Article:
Accuracy is important, the USPTO says, because the public relies on the USPTO’s records when searching and determining if a proposed mark is available for use and registration. For example, if a search of the USPTO’s records reveals an existing registered mark upon which a new mark might infringe, the searching party may decide to avoid adoption of the new mark and choose another mark, it may seek to cancel or oppose the existing mark, or litigation may ensue if a dispute arises with the existing mark’s owner.

By cleaning up the register to include only marks that are actually used, the proposal seeks to reduce the costs and burdens associated with each of these potential scenarios. If adopted, the proposed amendments would provide long-wanted relief to anyone who has attempted to clear a trademark only to encounter third-party registrations reciting long, rambling and suspect descriptions of goods and services, for which there is no evident use in the marketplace.

Trademark applicants may encounter fewer impediments during searches, may be more likely to file new applications (with more accurate identifications of goods and services), and may encounter less resistance from the USPTO and third parties during the prosecution of trademark applications.

Trademark owners may be less likely to overstate the extent of their rights and thus, less aggressive in taking enforcement action against third parties. The number of cancellation and opposition proceedings may decline, the number of settlements may increase, and costly litigation may be preemptively avoided.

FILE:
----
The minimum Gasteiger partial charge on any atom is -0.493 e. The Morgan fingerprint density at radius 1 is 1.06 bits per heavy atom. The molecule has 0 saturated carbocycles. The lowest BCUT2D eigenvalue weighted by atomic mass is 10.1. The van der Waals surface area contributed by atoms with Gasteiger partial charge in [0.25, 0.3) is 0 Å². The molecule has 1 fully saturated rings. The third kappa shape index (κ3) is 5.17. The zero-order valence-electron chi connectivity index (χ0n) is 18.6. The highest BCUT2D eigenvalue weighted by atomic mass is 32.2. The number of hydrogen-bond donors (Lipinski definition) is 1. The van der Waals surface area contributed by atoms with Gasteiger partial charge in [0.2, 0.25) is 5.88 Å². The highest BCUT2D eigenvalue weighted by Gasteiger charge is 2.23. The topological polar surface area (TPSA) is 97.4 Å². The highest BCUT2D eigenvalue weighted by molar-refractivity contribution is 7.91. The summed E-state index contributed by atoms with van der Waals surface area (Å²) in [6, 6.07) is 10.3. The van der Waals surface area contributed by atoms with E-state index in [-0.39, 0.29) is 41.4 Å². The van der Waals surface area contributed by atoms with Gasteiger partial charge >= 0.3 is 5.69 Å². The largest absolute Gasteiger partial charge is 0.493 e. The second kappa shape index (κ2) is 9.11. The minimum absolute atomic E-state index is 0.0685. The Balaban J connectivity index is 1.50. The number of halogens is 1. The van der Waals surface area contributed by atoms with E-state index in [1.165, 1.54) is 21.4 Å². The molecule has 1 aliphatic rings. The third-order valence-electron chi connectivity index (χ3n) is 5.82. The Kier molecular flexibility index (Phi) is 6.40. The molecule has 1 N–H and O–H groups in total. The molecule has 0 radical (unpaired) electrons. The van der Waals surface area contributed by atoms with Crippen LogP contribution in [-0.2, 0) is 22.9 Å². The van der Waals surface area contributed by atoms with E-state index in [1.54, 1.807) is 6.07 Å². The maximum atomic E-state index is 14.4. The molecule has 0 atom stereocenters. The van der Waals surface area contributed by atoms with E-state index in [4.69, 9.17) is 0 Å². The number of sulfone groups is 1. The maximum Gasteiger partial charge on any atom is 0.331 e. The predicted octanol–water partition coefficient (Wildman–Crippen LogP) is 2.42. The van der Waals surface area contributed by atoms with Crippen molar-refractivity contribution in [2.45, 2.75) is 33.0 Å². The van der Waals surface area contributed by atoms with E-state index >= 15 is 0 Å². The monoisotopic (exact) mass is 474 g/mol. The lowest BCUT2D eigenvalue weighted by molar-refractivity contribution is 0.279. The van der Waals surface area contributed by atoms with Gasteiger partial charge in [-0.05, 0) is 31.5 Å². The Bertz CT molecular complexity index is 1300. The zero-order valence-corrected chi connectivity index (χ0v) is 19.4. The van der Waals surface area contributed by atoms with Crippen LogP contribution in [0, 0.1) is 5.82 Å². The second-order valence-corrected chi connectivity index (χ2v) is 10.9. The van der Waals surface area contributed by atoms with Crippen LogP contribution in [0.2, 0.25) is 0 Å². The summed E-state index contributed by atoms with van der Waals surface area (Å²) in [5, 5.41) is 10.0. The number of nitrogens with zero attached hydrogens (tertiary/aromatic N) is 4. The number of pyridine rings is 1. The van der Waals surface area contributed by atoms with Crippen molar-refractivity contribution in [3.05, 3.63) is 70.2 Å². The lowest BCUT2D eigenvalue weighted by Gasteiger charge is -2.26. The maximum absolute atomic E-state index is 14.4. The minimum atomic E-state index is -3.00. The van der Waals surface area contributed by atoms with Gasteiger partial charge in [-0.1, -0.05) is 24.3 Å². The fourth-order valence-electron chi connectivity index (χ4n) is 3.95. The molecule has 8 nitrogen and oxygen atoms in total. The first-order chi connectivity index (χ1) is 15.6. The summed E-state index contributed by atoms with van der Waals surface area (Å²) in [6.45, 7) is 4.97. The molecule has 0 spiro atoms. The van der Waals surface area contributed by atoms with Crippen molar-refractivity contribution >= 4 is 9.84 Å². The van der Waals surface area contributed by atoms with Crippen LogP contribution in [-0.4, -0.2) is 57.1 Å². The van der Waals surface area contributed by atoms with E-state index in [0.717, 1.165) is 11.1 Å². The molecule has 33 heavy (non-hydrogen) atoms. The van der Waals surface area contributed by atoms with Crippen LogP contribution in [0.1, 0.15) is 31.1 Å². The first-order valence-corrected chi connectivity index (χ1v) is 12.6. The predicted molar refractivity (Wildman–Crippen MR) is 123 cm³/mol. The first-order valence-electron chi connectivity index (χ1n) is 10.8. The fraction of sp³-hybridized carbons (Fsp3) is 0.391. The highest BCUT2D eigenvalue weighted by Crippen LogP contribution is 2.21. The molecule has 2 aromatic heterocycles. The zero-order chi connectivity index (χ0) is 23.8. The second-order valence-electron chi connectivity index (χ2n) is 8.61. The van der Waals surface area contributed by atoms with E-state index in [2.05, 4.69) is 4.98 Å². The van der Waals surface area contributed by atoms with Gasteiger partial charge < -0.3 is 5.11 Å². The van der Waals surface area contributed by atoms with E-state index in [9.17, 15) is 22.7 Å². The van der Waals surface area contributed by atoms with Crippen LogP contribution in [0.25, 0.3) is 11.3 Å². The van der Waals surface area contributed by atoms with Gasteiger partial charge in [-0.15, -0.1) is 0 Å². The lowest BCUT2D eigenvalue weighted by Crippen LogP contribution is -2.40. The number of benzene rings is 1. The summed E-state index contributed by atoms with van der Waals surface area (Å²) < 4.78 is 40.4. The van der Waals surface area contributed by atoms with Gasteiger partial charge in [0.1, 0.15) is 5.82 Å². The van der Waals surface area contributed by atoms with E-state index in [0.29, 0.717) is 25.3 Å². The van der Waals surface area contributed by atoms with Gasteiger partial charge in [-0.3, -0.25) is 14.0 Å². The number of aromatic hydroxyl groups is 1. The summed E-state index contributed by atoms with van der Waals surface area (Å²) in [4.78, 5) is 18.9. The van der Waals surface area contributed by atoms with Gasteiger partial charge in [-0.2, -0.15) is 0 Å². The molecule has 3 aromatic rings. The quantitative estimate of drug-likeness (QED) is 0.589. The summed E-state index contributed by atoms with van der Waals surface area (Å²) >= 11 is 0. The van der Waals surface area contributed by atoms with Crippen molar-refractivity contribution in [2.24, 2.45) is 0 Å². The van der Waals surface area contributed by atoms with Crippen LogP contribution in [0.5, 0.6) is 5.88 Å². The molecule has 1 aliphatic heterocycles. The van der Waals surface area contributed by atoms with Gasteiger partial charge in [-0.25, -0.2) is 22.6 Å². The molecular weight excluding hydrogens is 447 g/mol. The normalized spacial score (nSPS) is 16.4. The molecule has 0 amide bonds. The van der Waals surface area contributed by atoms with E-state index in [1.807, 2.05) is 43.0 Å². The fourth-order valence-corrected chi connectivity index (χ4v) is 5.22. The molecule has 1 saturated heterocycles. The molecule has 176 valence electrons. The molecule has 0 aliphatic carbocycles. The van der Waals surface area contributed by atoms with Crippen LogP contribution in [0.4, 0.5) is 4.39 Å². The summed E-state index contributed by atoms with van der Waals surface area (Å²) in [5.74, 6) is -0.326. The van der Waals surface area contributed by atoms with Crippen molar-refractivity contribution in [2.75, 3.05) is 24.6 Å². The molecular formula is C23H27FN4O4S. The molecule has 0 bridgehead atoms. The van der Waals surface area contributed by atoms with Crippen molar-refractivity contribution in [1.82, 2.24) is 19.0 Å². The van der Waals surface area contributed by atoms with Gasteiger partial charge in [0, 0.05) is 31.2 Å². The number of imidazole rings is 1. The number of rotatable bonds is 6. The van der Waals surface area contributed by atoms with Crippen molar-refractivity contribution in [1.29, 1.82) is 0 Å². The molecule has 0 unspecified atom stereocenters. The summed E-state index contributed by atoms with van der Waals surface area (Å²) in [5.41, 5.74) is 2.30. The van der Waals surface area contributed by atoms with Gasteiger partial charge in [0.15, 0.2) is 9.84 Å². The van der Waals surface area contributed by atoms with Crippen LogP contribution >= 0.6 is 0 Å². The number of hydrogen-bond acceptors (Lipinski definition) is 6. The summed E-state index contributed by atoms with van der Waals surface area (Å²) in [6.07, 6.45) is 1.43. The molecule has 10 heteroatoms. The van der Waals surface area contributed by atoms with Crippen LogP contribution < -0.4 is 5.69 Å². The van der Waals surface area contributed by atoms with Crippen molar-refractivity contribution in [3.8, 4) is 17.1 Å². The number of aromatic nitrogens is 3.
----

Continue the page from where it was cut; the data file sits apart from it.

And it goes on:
Despite these benefits, the USPTO’s proposal would not be without costs. Although the USPTO has stated that it “does not anticipate the proposed rules to have a disproportionate impact upon any particular class of small or large entities”, the proposed amendments would likely have the greatest impact on trademark owners who own numerous registrations covering multiple classes and multiple goods or services within each class. Although the proposed amendments would not change the type of specimens that the USPTO would accept (for example, a photograph showing a mark used on a product would still suffice), they would increase the amount of evidence a trademark owner must submit to maintain its registration. As a result, some trademark owners could be required to make numerous additional submissions to maintain their rights.

By allowing the USPTO to require specimens for each of the goods or services identified in its registration (and not just one per class), the proposal would also implicitly require trademark owners to maintain specimens of use for all such goods or services or risk losing coverage, even though, as the USPTO says: “The proposed rules impose no new recordkeeping requirements on trademark registrants.” Trademark owners may incur not only additional costs responding to office actions and submission requests, but they may also suffer additional USPTO delays in the processing of submissions.

While critics may voice displeasure over the impact of these potential changes, the proposed amendments represent an attempt by the USPTO to better enforce its existing rules regarding affidavits and declarations of use.

As the USPTO works towards adoption of its proposal, it has invited the public to send comments, including suggestions of how to reduce the potential burdens associated with the proposal, by 22 August. Trademark owners are encouraged to send comments and may benefit from any corresponding changes to the USPTO’s proposal.